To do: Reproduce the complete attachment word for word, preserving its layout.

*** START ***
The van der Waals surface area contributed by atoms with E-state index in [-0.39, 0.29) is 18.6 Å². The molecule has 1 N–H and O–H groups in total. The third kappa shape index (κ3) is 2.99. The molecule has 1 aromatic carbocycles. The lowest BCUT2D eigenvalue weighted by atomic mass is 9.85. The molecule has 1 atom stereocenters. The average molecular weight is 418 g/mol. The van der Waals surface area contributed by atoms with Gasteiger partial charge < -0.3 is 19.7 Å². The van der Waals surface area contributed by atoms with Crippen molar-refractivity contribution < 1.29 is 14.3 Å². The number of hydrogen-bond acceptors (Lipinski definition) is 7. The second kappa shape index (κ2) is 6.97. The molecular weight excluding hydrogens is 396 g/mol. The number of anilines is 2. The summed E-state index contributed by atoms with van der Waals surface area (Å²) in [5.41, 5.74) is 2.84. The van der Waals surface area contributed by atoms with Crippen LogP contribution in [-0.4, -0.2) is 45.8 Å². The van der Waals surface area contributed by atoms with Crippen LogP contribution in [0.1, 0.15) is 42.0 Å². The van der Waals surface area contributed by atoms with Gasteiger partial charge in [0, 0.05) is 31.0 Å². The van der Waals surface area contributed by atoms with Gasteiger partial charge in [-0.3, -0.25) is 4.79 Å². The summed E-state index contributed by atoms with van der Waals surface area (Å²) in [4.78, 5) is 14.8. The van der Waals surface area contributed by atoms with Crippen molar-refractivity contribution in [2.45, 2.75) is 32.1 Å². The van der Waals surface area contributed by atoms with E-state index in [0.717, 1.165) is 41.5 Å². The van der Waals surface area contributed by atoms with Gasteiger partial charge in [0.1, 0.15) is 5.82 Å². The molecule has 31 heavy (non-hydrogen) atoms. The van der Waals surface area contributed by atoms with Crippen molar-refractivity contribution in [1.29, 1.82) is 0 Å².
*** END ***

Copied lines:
The van der Waals surface area contributed by atoms with E-state index in [-0.39, 0.29) is 18.6 Å². The molecule has 1 N–H and O–H groups in total. The third kappa shape index (κ3) is 2.99. The molecule has 1 aromatic carbocycles. The lowest BCUT2D eigenvalue weighted by atomic mass is 9.85. The molecule has 1 atom stereocenters. The average molecular weight is 418 g/mol. The van der Waals surface area contributed by atoms with Gasteiger partial charge < -0.3 is 19.7 Å². The van der Waals surface area contributed by atoms with Crippen molar-refractivity contribution < 1.29 is 14.3 Å². The number of hydrogen-bond acceptors (Lipinski definition) is 7. The second kappa shape index (κ2) is 6.97. The molecular weight excluding hydrogens is 396 g/mol. The number of anilines is 2. The summed E-state index contributed by atoms with van der Waals surface area (Å²) in [5.41, 5.74) is 2.84. The van der Waals surface area contributed by atoms with Crippen LogP contribution in [-0.4, -0.2) is 45.8 Å². The van der Waals surface area contributed by atoms with Crippen LogP contribution in [0.1, 0.15) is 42.0 Å². The van der Waals surface area contributed by atoms with Gasteiger partial charge in [0, 0.05) is 31.0 Å². The van der Waals surface area contributed by atoms with Gasteiger partial charge in [-0.3, -0.25) is 4.79 Å². The summed E-state index contributed by atoms with van der Waals surface area (Å²) in [4.78, 5) is 14.8. The van der Waals surface area contributed by atoms with Crippen molar-refractivity contribution in [2.45, 2.75) is 32.1 Å². The van der Waals surface area contributed by atoms with E-state index in [0.717, 1.165) is 41.5 Å². The van der Waals surface area contributed by atoms with Gasteiger partial charge in [0.1, 0.15) is 5.82 Å². The molecule has 31 heavy (non-hydrogen) atoms. The van der Waals surface area contributed by atoms with Crippen molar-refractivity contribution in [1.29, 1.82) is 0 Å².